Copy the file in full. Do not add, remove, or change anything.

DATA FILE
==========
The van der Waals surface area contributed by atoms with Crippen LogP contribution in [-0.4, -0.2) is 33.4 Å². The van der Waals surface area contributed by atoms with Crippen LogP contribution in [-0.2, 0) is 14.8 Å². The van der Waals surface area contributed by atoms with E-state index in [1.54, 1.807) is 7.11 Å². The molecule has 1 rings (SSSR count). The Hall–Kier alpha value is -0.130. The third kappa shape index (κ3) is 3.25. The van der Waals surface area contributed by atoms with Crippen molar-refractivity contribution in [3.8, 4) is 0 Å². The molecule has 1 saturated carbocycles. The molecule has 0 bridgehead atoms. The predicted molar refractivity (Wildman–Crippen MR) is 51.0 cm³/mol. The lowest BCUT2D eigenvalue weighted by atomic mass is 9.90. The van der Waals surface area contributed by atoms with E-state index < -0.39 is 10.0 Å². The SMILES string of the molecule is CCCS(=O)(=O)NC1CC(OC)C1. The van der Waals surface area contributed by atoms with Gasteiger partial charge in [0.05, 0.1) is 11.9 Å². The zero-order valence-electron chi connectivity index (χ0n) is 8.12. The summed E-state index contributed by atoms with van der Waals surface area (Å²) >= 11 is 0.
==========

The van der Waals surface area contributed by atoms with Crippen LogP contribution in [-0.4, -0.2) is 33.4 Å². The van der Waals surface area contributed by atoms with Crippen LogP contribution in [-0.2, 0) is 14.8 Å². The van der Waals surface area contributed by atoms with E-state index in [1.54, 1.807) is 7.11 Å². The molecule has 1 rings (SSSR count). The Hall–Kier alpha value is -0.130. The third kappa shape index (κ3) is 3.25. The van der Waals surface area contributed by atoms with Crippen molar-refractivity contribution in [3.8, 4) is 0 Å². The molecule has 1 saturated carbocycles. The molecule has 0 bridgehead atoms. The predicted molar refractivity (Wildman–Crippen MR) is 51.0 cm³/mol. The lowest BCUT2D eigenvalue weighted by atomic mass is 9.90. The van der Waals surface area contributed by atoms with E-state index < -0.39 is 10.0 Å². The SMILES string of the molecule is CCCS(=O)(=O)NC1CC(OC)C1. The van der Waals surface area contributed by atoms with Gasteiger partial charge in [0.05, 0.1) is 11.9 Å². The zero-order valence-electron chi connectivity index (χ0n) is 8.12. The summed E-state index contributed by atoms with van der Waals surface area (Å²) >= 11 is 0.